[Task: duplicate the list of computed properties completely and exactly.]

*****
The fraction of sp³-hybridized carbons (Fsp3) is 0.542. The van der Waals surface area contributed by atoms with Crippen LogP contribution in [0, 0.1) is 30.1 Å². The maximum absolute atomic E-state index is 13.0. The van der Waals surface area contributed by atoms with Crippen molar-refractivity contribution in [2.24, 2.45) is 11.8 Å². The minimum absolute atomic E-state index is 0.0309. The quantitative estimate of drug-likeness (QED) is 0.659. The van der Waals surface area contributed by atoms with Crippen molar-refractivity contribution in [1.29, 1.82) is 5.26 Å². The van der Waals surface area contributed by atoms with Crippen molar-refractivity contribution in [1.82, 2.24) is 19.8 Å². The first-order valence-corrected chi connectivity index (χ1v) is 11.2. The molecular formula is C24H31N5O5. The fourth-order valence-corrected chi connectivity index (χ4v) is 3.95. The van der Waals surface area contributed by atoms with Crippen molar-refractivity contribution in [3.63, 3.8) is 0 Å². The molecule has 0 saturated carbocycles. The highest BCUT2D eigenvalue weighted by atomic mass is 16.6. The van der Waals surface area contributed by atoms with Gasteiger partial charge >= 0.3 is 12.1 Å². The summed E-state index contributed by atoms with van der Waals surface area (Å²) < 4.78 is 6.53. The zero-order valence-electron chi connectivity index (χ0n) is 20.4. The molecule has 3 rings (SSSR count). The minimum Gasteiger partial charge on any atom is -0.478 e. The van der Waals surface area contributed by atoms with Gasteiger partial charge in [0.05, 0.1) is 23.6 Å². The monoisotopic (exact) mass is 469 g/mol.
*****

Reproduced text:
The fraction of sp³-hybridized carbons (Fsp3) is 0.542. The van der Waals surface area contributed by atoms with Crippen LogP contribution in [0, 0.1) is 30.1 Å². The maximum absolute atomic E-state index is 13.0. The van der Waals surface area contributed by atoms with Crippen molar-refractivity contribution in [2.24, 2.45) is 11.8 Å². The minimum absolute atomic E-state index is 0.0309. The quantitative estimate of drug-likeness (QED) is 0.659. The van der Waals surface area contributed by atoms with Crippen molar-refractivity contribution in [1.29, 1.82) is 5.26 Å². The van der Waals surface area contributed by atoms with Crippen molar-refractivity contribution in [1.82, 2.24) is 19.8 Å². The first-order valence-corrected chi connectivity index (χ1v) is 11.2. The molecular formula is C24H31N5O5. The fourth-order valence-corrected chi connectivity index (χ4v) is 3.95. The van der Waals surface area contributed by atoms with Crippen molar-refractivity contribution in [3.63, 3.8) is 0 Å². The molecule has 0 saturated carbocycles. The highest BCUT2D eigenvalue weighted by atomic mass is 16.6. The van der Waals surface area contributed by atoms with Gasteiger partial charge >= 0.3 is 12.1 Å². The summed E-state index contributed by atoms with van der Waals surface area (Å²) < 4.78 is 6.53. The zero-order valence-electron chi connectivity index (χ0n) is 20.4. The molecule has 3 rings (SSSR count). The minimum Gasteiger partial charge on any atom is -0.478 e. The van der Waals surface area contributed by atoms with Gasteiger partial charge in [0.05, 0.1) is 23.6 Å². The monoisotopic (exact) mass is 469 g/mol.